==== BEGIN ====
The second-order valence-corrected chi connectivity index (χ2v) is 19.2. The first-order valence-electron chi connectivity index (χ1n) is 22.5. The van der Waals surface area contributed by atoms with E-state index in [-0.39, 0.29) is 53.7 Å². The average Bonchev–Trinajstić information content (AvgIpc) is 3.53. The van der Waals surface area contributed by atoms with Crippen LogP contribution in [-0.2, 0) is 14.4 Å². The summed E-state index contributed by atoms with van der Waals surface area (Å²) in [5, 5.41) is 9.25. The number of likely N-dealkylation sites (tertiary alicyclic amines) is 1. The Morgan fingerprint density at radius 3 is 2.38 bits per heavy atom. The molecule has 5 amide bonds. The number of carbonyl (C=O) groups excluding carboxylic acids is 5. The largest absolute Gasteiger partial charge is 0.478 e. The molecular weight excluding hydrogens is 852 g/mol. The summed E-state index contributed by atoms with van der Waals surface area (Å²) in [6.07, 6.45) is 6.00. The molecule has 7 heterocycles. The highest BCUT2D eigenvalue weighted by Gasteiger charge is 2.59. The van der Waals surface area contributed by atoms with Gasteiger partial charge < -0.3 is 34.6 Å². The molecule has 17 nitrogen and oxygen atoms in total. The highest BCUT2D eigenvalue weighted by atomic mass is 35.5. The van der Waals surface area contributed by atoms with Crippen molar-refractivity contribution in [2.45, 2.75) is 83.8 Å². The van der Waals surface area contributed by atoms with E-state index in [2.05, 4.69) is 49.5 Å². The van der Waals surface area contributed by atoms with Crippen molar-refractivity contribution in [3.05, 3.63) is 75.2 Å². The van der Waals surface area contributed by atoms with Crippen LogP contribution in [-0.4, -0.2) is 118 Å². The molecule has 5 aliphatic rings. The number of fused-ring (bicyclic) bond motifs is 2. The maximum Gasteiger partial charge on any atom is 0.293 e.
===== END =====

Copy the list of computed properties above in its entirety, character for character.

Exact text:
The second-order valence-corrected chi connectivity index (χ2v) is 19.2. The first-order valence-electron chi connectivity index (χ1n) is 22.5. The van der Waals surface area contributed by atoms with E-state index in [-0.39, 0.29) is 53.7 Å². The average Bonchev–Trinajstić information content (AvgIpc) is 3.53. The van der Waals surface area contributed by atoms with Crippen LogP contribution in [-0.2, 0) is 14.4 Å². The summed E-state index contributed by atoms with van der Waals surface area (Å²) in [5, 5.41) is 9.25. The number of likely N-dealkylation sites (tertiary alicyclic amines) is 1. The Morgan fingerprint density at radius 3 is 2.38 bits per heavy atom. The molecule has 5 amide bonds. The number of carbonyl (C=O) groups excluding carboxylic acids is 5. The largest absolute Gasteiger partial charge is 0.478 e. The molecular weight excluding hydrogens is 852 g/mol. The summed E-state index contributed by atoms with van der Waals surface area (Å²) in [6.07, 6.45) is 6.00. The molecule has 7 heterocycles. The highest BCUT2D eigenvalue weighted by Gasteiger charge is 2.59. The van der Waals surface area contributed by atoms with Gasteiger partial charge < -0.3 is 34.6 Å². The molecule has 17 nitrogen and oxygen atoms in total. The highest BCUT2D eigenvalue weighted by atomic mass is 35.5. The van der Waals surface area contributed by atoms with Crippen molar-refractivity contribution in [2.45, 2.75) is 83.8 Å². The van der Waals surface area contributed by atoms with E-state index in [2.05, 4.69) is 49.5 Å². The van der Waals surface area contributed by atoms with Crippen molar-refractivity contribution in [3.05, 3.63) is 75.2 Å². The van der Waals surface area contributed by atoms with Crippen LogP contribution in [-0.4, -0.2) is 118 Å². The molecule has 5 aliphatic rings. The number of fused-ring (bicyclic) bond motifs is 2. The maximum Gasteiger partial charge on any atom is 0.293 e.